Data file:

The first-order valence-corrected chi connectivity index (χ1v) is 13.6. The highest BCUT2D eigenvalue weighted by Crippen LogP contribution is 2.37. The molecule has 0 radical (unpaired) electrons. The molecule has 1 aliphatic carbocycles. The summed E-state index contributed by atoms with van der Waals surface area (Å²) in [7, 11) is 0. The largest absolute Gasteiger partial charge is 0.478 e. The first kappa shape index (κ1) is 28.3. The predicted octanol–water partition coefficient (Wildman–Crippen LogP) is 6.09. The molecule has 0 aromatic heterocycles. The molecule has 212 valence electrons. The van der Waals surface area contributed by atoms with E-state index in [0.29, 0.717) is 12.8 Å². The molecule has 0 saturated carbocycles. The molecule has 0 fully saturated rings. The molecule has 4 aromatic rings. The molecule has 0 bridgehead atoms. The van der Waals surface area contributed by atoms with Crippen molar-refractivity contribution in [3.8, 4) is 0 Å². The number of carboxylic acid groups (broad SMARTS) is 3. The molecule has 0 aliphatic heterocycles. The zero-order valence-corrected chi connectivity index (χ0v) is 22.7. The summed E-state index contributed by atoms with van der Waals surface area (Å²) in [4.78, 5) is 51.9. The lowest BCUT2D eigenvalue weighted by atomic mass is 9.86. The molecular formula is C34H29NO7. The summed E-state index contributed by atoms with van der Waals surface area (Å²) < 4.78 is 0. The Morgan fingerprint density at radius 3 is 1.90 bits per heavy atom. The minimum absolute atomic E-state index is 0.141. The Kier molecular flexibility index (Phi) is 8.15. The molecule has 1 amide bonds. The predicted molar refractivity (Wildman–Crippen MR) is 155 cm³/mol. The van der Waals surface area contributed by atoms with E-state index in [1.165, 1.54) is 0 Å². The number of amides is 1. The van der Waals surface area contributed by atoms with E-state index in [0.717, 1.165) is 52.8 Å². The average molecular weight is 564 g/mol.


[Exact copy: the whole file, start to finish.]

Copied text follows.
The first-order valence-corrected chi connectivity index (χ1v) is 13.6. The highest BCUT2D eigenvalue weighted by Crippen LogP contribution is 2.37. The molecule has 0 radical (unpaired) electrons. The molecule has 1 aliphatic carbocycles. The summed E-state index contributed by atoms with van der Waals surface area (Å²) in [7, 11) is 0. The largest absolute Gasteiger partial charge is 0.478 e. The first kappa shape index (κ1) is 28.3. The predicted octanol–water partition coefficient (Wildman–Crippen LogP) is 6.09. The molecule has 0 aromatic heterocycles. The molecule has 212 valence electrons. The van der Waals surface area contributed by atoms with E-state index in [0.29, 0.717) is 12.8 Å². The molecule has 0 saturated carbocycles. The molecule has 0 fully saturated rings. The molecule has 4 aromatic rings. The molecule has 0 bridgehead atoms. The van der Waals surface area contributed by atoms with Crippen molar-refractivity contribution in [3.8, 4) is 0 Å². The number of carboxylic acid groups (broad SMARTS) is 3. The molecule has 0 aliphatic heterocycles. The zero-order valence-corrected chi connectivity index (χ0v) is 22.7. The summed E-state index contributed by atoms with van der Waals surface area (Å²) in [4.78, 5) is 51.9. The lowest BCUT2D eigenvalue weighted by atomic mass is 9.86. The molecular formula is C34H29NO7. The summed E-state index contributed by atoms with van der Waals surface area (Å²) < 4.78 is 0. The Morgan fingerprint density at radius 3 is 1.90 bits per heavy atom. The minimum absolute atomic E-state index is 0.141. The Kier molecular flexibility index (Phi) is 8.15. The molecule has 1 amide bonds. The predicted molar refractivity (Wildman–Crippen MR) is 155 cm³/mol. The van der Waals surface area contributed by atoms with E-state index in [1.165, 1.54) is 0 Å². The number of amides is 1. The van der Waals surface area contributed by atoms with E-state index in [0.717, 1.165) is 52.8 Å². The average molecular weight is 564 g/mol.